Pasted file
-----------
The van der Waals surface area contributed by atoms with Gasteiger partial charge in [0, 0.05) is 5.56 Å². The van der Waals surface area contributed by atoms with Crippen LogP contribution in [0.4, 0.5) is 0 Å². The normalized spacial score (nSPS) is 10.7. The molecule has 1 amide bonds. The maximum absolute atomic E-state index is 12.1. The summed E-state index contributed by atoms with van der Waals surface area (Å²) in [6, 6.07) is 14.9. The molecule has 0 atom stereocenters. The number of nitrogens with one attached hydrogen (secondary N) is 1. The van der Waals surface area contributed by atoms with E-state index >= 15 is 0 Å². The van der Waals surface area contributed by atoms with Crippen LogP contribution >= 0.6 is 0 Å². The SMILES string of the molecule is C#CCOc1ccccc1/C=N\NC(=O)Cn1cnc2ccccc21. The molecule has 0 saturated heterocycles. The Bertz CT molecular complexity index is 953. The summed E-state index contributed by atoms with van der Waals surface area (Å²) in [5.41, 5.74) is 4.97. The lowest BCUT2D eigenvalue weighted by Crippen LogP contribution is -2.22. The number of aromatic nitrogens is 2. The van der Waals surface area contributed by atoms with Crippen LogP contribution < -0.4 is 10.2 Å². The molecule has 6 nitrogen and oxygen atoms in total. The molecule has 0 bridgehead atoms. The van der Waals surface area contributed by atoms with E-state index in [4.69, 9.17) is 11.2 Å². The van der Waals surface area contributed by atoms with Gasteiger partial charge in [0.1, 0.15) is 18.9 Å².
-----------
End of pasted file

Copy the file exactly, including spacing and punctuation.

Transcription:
The van der Waals surface area contributed by atoms with Gasteiger partial charge in [0, 0.05) is 5.56 Å². The van der Waals surface area contributed by atoms with Crippen LogP contribution in [0.4, 0.5) is 0 Å². The normalized spacial score (nSPS) is 10.7. The molecule has 1 amide bonds. The maximum absolute atomic E-state index is 12.1. The summed E-state index contributed by atoms with van der Waals surface area (Å²) in [6, 6.07) is 14.9. The molecule has 0 atom stereocenters. The number of nitrogens with one attached hydrogen (secondary N) is 1. The van der Waals surface area contributed by atoms with E-state index >= 15 is 0 Å². The van der Waals surface area contributed by atoms with Crippen LogP contribution >= 0.6 is 0 Å². The SMILES string of the molecule is C#CCOc1ccccc1/C=N\NC(=O)Cn1cnc2ccccc21. The molecule has 0 saturated heterocycles. The Bertz CT molecular complexity index is 953. The summed E-state index contributed by atoms with van der Waals surface area (Å²) in [5.41, 5.74) is 4.97. The lowest BCUT2D eigenvalue weighted by Crippen LogP contribution is -2.22. The number of aromatic nitrogens is 2. The van der Waals surface area contributed by atoms with Crippen LogP contribution < -0.4 is 10.2 Å². The molecule has 6 nitrogen and oxygen atoms in total. The molecule has 0 bridgehead atoms. The van der Waals surface area contributed by atoms with E-state index in [4.69, 9.17) is 11.2 Å². The van der Waals surface area contributed by atoms with Gasteiger partial charge in [0.1, 0.15) is 18.9 Å².